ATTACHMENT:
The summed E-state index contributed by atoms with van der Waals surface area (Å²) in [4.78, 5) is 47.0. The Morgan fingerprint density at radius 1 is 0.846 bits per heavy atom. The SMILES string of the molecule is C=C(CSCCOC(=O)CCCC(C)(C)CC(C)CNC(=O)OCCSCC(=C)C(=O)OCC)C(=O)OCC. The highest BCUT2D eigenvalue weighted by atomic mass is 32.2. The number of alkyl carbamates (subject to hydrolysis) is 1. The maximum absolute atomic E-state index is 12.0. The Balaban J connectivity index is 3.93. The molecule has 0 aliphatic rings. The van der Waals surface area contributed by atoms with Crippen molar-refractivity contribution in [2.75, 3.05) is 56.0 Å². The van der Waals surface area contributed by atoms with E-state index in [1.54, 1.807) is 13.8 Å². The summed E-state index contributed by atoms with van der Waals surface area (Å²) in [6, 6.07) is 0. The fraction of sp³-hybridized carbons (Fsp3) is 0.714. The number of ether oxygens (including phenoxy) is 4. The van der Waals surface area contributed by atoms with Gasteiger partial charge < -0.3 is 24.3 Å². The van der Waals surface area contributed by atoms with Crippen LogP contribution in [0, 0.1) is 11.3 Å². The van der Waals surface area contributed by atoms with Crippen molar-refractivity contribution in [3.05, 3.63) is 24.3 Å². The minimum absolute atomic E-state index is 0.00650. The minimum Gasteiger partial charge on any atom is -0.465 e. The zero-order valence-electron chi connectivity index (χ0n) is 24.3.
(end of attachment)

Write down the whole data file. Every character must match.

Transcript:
The summed E-state index contributed by atoms with van der Waals surface area (Å²) in [4.78, 5) is 47.0. The Morgan fingerprint density at radius 1 is 0.846 bits per heavy atom. The SMILES string of the molecule is C=C(CSCCOC(=O)CCCC(C)(C)CC(C)CNC(=O)OCCSCC(=C)C(=O)OCC)C(=O)OCC. The highest BCUT2D eigenvalue weighted by atomic mass is 32.2. The number of alkyl carbamates (subject to hydrolysis) is 1. The maximum absolute atomic E-state index is 12.0. The Balaban J connectivity index is 3.93. The molecule has 0 aliphatic rings. The van der Waals surface area contributed by atoms with Crippen molar-refractivity contribution in [2.75, 3.05) is 56.0 Å². The van der Waals surface area contributed by atoms with E-state index in [1.54, 1.807) is 13.8 Å². The summed E-state index contributed by atoms with van der Waals surface area (Å²) in [6, 6.07) is 0. The fraction of sp³-hybridized carbons (Fsp3) is 0.714. The number of ether oxygens (including phenoxy) is 4. The van der Waals surface area contributed by atoms with Gasteiger partial charge < -0.3 is 24.3 Å². The van der Waals surface area contributed by atoms with Crippen LogP contribution in [0, 0.1) is 11.3 Å². The van der Waals surface area contributed by atoms with Crippen molar-refractivity contribution in [3.05, 3.63) is 24.3 Å². The minimum absolute atomic E-state index is 0.00650. The minimum Gasteiger partial charge on any atom is -0.465 e. The zero-order valence-electron chi connectivity index (χ0n) is 24.3.